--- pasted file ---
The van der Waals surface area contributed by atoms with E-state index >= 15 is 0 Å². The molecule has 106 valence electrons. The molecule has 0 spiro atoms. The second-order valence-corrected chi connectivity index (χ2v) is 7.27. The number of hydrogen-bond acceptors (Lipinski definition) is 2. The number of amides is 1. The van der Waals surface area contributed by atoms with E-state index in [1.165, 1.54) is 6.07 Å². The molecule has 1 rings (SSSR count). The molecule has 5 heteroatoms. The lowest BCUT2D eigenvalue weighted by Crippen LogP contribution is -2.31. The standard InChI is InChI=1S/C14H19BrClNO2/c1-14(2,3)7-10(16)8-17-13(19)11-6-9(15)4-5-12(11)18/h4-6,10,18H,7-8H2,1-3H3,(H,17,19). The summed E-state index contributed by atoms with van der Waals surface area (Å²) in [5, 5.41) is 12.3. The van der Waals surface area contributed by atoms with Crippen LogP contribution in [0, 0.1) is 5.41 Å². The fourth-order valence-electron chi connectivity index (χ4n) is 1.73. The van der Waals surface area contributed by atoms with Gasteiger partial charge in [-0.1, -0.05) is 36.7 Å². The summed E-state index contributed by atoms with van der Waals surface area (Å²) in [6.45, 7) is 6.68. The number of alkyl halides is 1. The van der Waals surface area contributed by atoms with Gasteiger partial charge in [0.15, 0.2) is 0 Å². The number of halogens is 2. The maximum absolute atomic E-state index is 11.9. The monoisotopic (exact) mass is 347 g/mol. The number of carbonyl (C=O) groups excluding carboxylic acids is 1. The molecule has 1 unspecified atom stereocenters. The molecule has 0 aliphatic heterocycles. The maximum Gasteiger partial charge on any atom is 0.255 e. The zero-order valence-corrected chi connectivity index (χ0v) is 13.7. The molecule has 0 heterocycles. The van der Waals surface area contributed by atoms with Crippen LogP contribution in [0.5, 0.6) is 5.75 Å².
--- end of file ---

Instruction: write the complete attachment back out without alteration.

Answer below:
The van der Waals surface area contributed by atoms with E-state index >= 15 is 0 Å². The molecule has 106 valence electrons. The molecule has 0 spiro atoms. The second-order valence-corrected chi connectivity index (χ2v) is 7.27. The number of hydrogen-bond acceptors (Lipinski definition) is 2. The number of amides is 1. The van der Waals surface area contributed by atoms with E-state index in [1.165, 1.54) is 6.07 Å². The molecule has 1 rings (SSSR count). The molecule has 5 heteroatoms. The lowest BCUT2D eigenvalue weighted by Crippen LogP contribution is -2.31. The standard InChI is InChI=1S/C14H19BrClNO2/c1-14(2,3)7-10(16)8-17-13(19)11-6-9(15)4-5-12(11)18/h4-6,10,18H,7-8H2,1-3H3,(H,17,19). The summed E-state index contributed by atoms with van der Waals surface area (Å²) in [5, 5.41) is 12.3. The van der Waals surface area contributed by atoms with Crippen LogP contribution in [0, 0.1) is 5.41 Å². The fourth-order valence-electron chi connectivity index (χ4n) is 1.73. The van der Waals surface area contributed by atoms with Gasteiger partial charge in [-0.1, -0.05) is 36.7 Å². The summed E-state index contributed by atoms with van der Waals surface area (Å²) in [6.45, 7) is 6.68. The number of alkyl halides is 1. The van der Waals surface area contributed by atoms with Gasteiger partial charge in [0.15, 0.2) is 0 Å². The number of halogens is 2. The maximum absolute atomic E-state index is 11.9. The monoisotopic (exact) mass is 347 g/mol. The number of carbonyl (C=O) groups excluding carboxylic acids is 1. The molecule has 1 unspecified atom stereocenters. The molecule has 0 aliphatic heterocycles. The maximum Gasteiger partial charge on any atom is 0.255 e. The zero-order valence-corrected chi connectivity index (χ0v) is 13.7. The molecule has 0 heterocycles. The van der Waals surface area contributed by atoms with Crippen LogP contribution in [0.5, 0.6) is 5.75 Å².